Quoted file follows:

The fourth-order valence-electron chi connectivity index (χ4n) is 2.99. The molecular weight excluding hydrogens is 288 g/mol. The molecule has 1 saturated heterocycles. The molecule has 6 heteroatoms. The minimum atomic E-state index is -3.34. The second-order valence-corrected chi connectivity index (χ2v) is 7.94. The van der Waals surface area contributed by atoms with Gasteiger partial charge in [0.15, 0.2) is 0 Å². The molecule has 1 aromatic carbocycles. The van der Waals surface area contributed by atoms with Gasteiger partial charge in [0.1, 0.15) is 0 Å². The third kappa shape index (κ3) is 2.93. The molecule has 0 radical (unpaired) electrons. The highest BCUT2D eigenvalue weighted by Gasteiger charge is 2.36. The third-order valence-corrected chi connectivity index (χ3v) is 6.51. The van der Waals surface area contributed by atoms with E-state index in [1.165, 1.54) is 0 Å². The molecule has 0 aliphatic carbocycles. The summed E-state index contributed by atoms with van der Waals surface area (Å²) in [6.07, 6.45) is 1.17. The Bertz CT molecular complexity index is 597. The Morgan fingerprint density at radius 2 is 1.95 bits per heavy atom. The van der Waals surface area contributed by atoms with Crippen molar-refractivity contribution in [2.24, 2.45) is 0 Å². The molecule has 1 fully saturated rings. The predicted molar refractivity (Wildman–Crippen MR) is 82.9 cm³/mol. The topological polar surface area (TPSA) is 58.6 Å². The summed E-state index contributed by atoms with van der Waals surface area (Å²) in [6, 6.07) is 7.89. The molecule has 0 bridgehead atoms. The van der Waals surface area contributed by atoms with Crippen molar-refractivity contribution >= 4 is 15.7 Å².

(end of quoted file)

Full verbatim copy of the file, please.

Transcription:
The fourth-order valence-electron chi connectivity index (χ4n) is 2.99. The molecular weight excluding hydrogens is 288 g/mol. The molecule has 1 saturated heterocycles. The molecule has 6 heteroatoms. The minimum atomic E-state index is -3.34. The second-order valence-corrected chi connectivity index (χ2v) is 7.94. The van der Waals surface area contributed by atoms with Gasteiger partial charge in [0.15, 0.2) is 0 Å². The molecule has 1 aromatic carbocycles. The van der Waals surface area contributed by atoms with Gasteiger partial charge in [0.1, 0.15) is 0 Å². The third kappa shape index (κ3) is 2.93. The molecule has 0 radical (unpaired) electrons. The highest BCUT2D eigenvalue weighted by Gasteiger charge is 2.36. The third-order valence-corrected chi connectivity index (χ3v) is 6.51. The van der Waals surface area contributed by atoms with E-state index in [1.165, 1.54) is 0 Å². The molecule has 0 aliphatic carbocycles. The summed E-state index contributed by atoms with van der Waals surface area (Å²) in [6.07, 6.45) is 1.17. The Bertz CT molecular complexity index is 597. The Morgan fingerprint density at radius 2 is 1.95 bits per heavy atom. The van der Waals surface area contributed by atoms with Crippen molar-refractivity contribution in [2.24, 2.45) is 0 Å². The molecule has 1 fully saturated rings. The predicted molar refractivity (Wildman–Crippen MR) is 82.9 cm³/mol. The topological polar surface area (TPSA) is 58.6 Å². The summed E-state index contributed by atoms with van der Waals surface area (Å²) in [6, 6.07) is 7.89. The molecule has 0 bridgehead atoms. The van der Waals surface area contributed by atoms with Crippen molar-refractivity contribution >= 4 is 15.7 Å².